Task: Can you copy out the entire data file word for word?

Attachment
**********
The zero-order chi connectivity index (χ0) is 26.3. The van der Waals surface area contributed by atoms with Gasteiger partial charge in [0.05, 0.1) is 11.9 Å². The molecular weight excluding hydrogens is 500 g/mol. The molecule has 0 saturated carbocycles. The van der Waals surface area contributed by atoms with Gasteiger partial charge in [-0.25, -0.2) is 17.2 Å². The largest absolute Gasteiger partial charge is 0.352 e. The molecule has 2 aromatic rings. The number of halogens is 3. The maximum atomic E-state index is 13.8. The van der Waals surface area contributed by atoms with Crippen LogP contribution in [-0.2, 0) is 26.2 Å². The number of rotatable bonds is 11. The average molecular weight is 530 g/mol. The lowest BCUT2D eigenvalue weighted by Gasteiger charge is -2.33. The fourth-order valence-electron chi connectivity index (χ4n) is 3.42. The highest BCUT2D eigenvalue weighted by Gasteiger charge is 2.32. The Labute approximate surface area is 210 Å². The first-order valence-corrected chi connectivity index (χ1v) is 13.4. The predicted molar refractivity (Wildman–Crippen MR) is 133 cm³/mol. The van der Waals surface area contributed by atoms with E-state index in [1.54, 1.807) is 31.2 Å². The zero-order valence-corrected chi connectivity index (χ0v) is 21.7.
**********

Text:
The zero-order chi connectivity index (χ0) is 26.3. The van der Waals surface area contributed by atoms with Gasteiger partial charge in [0.05, 0.1) is 11.9 Å². The molecular weight excluding hydrogens is 500 g/mol. The molecule has 0 saturated carbocycles. The van der Waals surface area contributed by atoms with Gasteiger partial charge in [-0.25, -0.2) is 17.2 Å². The largest absolute Gasteiger partial charge is 0.352 e. The molecule has 2 aromatic rings. The number of halogens is 3. The maximum atomic E-state index is 13.8. The van der Waals surface area contributed by atoms with Crippen LogP contribution in [-0.2, 0) is 26.2 Å². The number of rotatable bonds is 11. The average molecular weight is 530 g/mol. The lowest BCUT2D eigenvalue weighted by Gasteiger charge is -2.33. The fourth-order valence-electron chi connectivity index (χ4n) is 3.42. The highest BCUT2D eigenvalue weighted by Gasteiger charge is 2.32. The Labute approximate surface area is 210 Å². The first-order valence-corrected chi connectivity index (χ1v) is 13.4. The predicted molar refractivity (Wildman–Crippen MR) is 133 cm³/mol. The van der Waals surface area contributed by atoms with E-state index in [1.54, 1.807) is 31.2 Å². The zero-order valence-corrected chi connectivity index (χ0v) is 21.7.